Choice Mindsets

Choice Mindsets

“There is rarely an event at Choice One that doesn’t correspond to an event in an episode of Seinfeld.”

-Kaye Borchers

 

Whether you’ve seen or you like Seinfeld or not, we feel that the premise that “it’s a show about nothing” is not quite accurate. To us here at Choice One, it’s really a show about mundane, everyday life situations (don’t we all know a local version of the Soup Nazi?) spiced up by fairly typical people responding hilariously to mundane, everyday life situations. And while the characters on Seinfeld are perhaps a little over the top, who doesn’t know a few Kramers that turn out to be dear friends? (Indeed, there are many Kramers” here at Choice One…)

Mundane, everyday life happens, but how we respond to it is what makes it enjoyable, comical, and entertaining. Choice One folks work at surveying and engineering, sure, but we also work at having a good time with fellow employees and clients. We’re pretty sure this shows up in our work relationships, these Choice Mindsets, and ridiculous events such as Nick eating a Snickers with a knife and fork. “I’m eating my dessert. How do you eat it? With your hands?”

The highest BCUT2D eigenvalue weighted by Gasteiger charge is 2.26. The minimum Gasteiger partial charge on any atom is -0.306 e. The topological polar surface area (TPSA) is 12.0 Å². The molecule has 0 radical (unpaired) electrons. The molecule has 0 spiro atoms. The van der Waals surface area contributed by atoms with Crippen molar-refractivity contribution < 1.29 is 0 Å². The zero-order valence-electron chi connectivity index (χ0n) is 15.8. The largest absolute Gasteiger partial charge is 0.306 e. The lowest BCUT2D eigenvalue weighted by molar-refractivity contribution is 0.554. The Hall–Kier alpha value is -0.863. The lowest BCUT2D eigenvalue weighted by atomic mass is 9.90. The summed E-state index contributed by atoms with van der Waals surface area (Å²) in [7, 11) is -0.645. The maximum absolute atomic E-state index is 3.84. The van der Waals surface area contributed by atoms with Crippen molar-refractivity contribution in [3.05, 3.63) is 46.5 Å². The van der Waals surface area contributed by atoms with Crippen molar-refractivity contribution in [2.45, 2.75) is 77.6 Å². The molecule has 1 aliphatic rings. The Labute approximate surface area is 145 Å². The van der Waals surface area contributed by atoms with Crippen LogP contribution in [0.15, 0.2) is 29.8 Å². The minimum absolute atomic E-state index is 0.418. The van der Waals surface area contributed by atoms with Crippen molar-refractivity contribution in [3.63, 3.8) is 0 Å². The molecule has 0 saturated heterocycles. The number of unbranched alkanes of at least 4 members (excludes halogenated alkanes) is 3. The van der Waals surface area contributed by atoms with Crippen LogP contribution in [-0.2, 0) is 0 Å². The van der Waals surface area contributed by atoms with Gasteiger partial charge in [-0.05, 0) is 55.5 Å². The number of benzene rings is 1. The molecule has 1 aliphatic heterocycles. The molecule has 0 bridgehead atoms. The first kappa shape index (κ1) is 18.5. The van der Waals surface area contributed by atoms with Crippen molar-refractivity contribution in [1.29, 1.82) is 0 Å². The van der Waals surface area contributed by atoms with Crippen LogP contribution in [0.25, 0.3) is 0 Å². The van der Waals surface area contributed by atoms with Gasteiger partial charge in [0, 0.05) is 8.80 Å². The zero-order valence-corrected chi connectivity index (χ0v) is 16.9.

Choice One may not be an apartment in New York City, but trust us, “it wasn’t a pick; it was a scratch!”

[Don’t remember the Snicker’s episode or aren’t familiar with the show? See the highlights here.]

Recent text message conversation between Tony and Brittany (YES! Tony knows how to text!):

biketext
We’re still collecting donations to help send Tony away on another long bicycle ride (thanks to all of you who have already made private donations—we won’t reveal your identity to Tony). However, we’re one step closer, as Tony ordered a new bike and it arrived recently while he was out of the office.

With Tony away again, we could repurpose his office for poker games, ping-pong, and buffets. But that got us thinking: if we could send a few more people away, what could we “accomplish” around here?